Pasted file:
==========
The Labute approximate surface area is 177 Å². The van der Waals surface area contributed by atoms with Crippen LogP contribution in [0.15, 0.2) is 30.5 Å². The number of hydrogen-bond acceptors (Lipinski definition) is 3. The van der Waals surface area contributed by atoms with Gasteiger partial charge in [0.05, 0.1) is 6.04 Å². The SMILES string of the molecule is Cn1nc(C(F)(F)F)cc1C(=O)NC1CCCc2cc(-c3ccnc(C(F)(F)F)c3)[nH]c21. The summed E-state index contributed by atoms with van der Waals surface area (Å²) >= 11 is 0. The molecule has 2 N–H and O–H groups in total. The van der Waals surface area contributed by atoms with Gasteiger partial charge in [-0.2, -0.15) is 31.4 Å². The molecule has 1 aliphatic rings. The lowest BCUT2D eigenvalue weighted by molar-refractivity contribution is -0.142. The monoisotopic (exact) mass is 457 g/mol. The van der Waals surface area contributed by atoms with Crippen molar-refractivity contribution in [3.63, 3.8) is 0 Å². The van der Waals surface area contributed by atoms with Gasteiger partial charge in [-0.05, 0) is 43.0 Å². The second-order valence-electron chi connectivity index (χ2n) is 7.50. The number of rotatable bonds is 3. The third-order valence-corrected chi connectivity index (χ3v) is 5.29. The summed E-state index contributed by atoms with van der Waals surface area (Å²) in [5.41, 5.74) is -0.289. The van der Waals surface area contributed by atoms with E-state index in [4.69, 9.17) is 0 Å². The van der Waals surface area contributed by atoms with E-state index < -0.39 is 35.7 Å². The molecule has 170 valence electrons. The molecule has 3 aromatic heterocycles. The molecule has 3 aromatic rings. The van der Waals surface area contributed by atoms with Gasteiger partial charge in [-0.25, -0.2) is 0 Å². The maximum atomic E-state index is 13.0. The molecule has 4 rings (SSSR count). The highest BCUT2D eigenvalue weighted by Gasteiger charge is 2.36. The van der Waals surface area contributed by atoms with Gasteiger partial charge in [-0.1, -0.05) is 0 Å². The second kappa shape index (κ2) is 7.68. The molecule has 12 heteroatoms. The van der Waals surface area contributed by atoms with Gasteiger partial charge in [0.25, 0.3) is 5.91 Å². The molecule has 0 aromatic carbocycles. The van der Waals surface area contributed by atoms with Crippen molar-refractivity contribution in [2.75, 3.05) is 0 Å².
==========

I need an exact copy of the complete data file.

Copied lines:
The Labute approximate surface area is 177 Å². The van der Waals surface area contributed by atoms with Crippen LogP contribution in [0.15, 0.2) is 30.5 Å². The number of hydrogen-bond acceptors (Lipinski definition) is 3. The van der Waals surface area contributed by atoms with Gasteiger partial charge in [0.05, 0.1) is 6.04 Å². The SMILES string of the molecule is Cn1nc(C(F)(F)F)cc1C(=O)NC1CCCc2cc(-c3ccnc(C(F)(F)F)c3)[nH]c21. The summed E-state index contributed by atoms with van der Waals surface area (Å²) >= 11 is 0. The molecule has 2 N–H and O–H groups in total. The van der Waals surface area contributed by atoms with Gasteiger partial charge in [-0.2, -0.15) is 31.4 Å². The molecule has 1 aliphatic rings. The lowest BCUT2D eigenvalue weighted by molar-refractivity contribution is -0.142. The monoisotopic (exact) mass is 457 g/mol. The van der Waals surface area contributed by atoms with Crippen molar-refractivity contribution in [3.63, 3.8) is 0 Å². The van der Waals surface area contributed by atoms with Gasteiger partial charge in [-0.05, 0) is 43.0 Å². The second-order valence-electron chi connectivity index (χ2n) is 7.50. The number of rotatable bonds is 3. The third-order valence-corrected chi connectivity index (χ3v) is 5.29. The summed E-state index contributed by atoms with van der Waals surface area (Å²) in [5.41, 5.74) is -0.289. The van der Waals surface area contributed by atoms with E-state index in [4.69, 9.17) is 0 Å². The van der Waals surface area contributed by atoms with E-state index < -0.39 is 35.7 Å². The molecule has 170 valence electrons. The molecule has 3 aromatic heterocycles. The molecule has 3 aromatic rings. The van der Waals surface area contributed by atoms with Gasteiger partial charge in [-0.25, -0.2) is 0 Å². The maximum atomic E-state index is 13.0. The molecule has 4 rings (SSSR count). The highest BCUT2D eigenvalue weighted by Gasteiger charge is 2.36. The van der Waals surface area contributed by atoms with Gasteiger partial charge in [-0.1, -0.05) is 0 Å². The second kappa shape index (κ2) is 7.68. The molecule has 12 heteroatoms. The van der Waals surface area contributed by atoms with Gasteiger partial charge in [0.25, 0.3) is 5.91 Å². The molecule has 0 aromatic carbocycles. The van der Waals surface area contributed by atoms with Crippen molar-refractivity contribution in [2.75, 3.05) is 0 Å².